Choosing the Right Camera Travel Bag

Any photographer, be they professional or photo-enthusiast, will tell you that taking care of your equipment is one of the major concerns of the hobby. After all, it just wouldn’t do to show up and be in the position to take a great photo, and discover that your camera’s broken.

The delicate nature of cameras is something that has only been magnified in the move to digital. Where earlier light-proofing the film chamber was the biggest deal, now it’s keeping all the little electronics and tiny moving parts dust free and safe. Even the most rugged of SLRs is not something you want to toss around like a stuffed toy.

And so having a good camera bag is essential. I’ve just picked up one, and after tweeting about it (as one naturally does in this day and age) some people expressed interest in finding out more about it. After all, though there are a raft of products available to house your camera, it’s actually quite rare to find something that covers all your needs.

And my needs were more than just a padded box to house my Pentax K200D DSLR. I don’t consider myself one of those photographers who has tons of kit, but over the years I have amassed a fair amount. There is, of course, a camera (or in my case, cameras, as in addition to my DSLR I also carry around a Kodak C875 compact camera). Then there’s extra lenses for the DSLR, all of which need padded, secure casing for transport. After that, accessories such as battery chargers and extra batteries, extra storage such as SD or CF cards. There’s even stuff I don’t have yet that I plan on getting in the future, such as a tripod, external flashes, and supplementary accessories such as diffusers, gel packs and whatnot. All of these things add up.

And then of course, there’s the new technology, the reason I’ve been searching for just the right bag for ages now: a laptop computer. I first saw a camera bag that also had a sleeve for a laptop a year ago, but it was a prohibitively expensive Kata. I’ve seen cheaper ones since by Lowepro and Case Logic, but in each case they lacked something; either the laptop sleeve was not padded enough, or the placement of the compartments in the camera area just weren’t adequate or placed to my liking, or it just wasn’t comfortable to wear (a major consideration when buying a bag).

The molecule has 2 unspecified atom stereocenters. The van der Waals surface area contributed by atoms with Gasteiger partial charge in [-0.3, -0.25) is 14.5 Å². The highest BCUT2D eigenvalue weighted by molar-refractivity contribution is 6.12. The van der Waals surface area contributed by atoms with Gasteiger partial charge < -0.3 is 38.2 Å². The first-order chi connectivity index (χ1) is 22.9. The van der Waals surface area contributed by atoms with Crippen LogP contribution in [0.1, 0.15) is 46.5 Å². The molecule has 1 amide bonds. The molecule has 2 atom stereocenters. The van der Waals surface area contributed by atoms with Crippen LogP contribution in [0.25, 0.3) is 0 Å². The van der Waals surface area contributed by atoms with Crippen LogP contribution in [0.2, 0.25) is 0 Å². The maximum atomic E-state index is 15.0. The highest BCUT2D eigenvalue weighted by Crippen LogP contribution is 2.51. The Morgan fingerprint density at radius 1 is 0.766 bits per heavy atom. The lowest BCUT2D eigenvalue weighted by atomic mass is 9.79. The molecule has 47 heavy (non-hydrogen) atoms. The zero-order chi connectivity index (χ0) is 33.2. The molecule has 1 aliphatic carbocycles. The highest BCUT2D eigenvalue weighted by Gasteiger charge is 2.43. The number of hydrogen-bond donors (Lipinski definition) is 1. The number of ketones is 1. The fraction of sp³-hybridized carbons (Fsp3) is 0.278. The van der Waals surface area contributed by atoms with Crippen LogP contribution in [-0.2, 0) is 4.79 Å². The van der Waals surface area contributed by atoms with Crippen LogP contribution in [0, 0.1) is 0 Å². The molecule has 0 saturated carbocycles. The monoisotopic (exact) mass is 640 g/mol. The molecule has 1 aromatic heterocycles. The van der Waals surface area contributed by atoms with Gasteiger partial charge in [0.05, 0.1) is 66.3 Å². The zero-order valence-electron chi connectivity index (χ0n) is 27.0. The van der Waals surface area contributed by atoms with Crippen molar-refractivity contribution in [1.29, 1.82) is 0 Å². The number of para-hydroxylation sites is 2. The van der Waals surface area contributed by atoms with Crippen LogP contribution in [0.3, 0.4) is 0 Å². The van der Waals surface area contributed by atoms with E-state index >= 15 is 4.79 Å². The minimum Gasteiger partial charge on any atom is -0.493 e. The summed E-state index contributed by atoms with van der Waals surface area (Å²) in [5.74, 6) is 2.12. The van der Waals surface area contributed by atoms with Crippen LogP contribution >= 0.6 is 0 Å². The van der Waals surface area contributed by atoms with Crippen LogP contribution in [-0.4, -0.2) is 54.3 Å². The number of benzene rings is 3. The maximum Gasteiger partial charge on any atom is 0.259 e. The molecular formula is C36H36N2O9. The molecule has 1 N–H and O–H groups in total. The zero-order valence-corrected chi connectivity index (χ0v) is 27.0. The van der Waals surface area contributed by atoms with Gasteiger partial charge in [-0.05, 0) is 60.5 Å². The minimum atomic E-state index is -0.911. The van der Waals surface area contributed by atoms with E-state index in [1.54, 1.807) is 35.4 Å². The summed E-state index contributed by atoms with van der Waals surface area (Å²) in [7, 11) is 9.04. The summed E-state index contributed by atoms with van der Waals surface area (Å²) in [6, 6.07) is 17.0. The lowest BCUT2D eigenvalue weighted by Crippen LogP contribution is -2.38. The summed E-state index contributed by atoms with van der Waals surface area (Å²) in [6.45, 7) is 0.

Today I picked up this one, a bag that seems to tick all the boxes for what I need. It’s small enough, first of all; smaller than a lot of the others I’ve seen, yet still able to take my bulky old 15 inch laptop. Then it’s black and therefore a bit more innocuous than some of the day-glo yellow and orange ones I’ve seen. It doesn’t scream “I HAVE A HUGE CAMERA AND LAPTOP INSIDE ME” to any would-be thieves, which is a good thing when travelling (the chief reason for getting one of these). It has several pockets on the outside , and all of them are secured under flaps or behind clasps — there are even ties for tripods and other oversize accessories.

Turning to the inside, and this is where the real action is. Each and every one of the black partitions in here are removable with strong velcro grips, which is a godsend for being able to arrange accessories and lenses. This, more than anything, is the reason I bought this unknown brand over other, fancier ones, all of which had limited flexibility (also it was cheap, about $50).

Once all the laptop chargers and extra hard drives and usb keys and general pocket lint are put in here, I can still imagine having space for expansion.

Now, I know most of you are probably thinking, “I still don’t want to carry around a large backpack with my laptop everywhere!” — and I know exactly what you’re talking about. I bought this laptop camera bag precisely for long transport. Overseas trips, weekend expeditions and the like. Instead of two or three pieces, I now have to deal with only one item of carry-on luggage at the airport. Of course, for day to day use, when you don’t need multiple lenses or chargers or other such things, I am still going to carry my trusty little shoulder-strap case. During afternoons out the big bag stays at home base.

All of this is fairly new to me, of course. If you’re careful then an ordinary messenger bag is adequate for securing your camera on an afternoon out (and in the case of smaller cameras, putting it in its softcase and dropping it in a handbag will do).

However, if you’re moving into the realm of DSLR photography, and going abroad or on a long trip, I’d definitely suggest getting a good, versatile, laptop camera bag.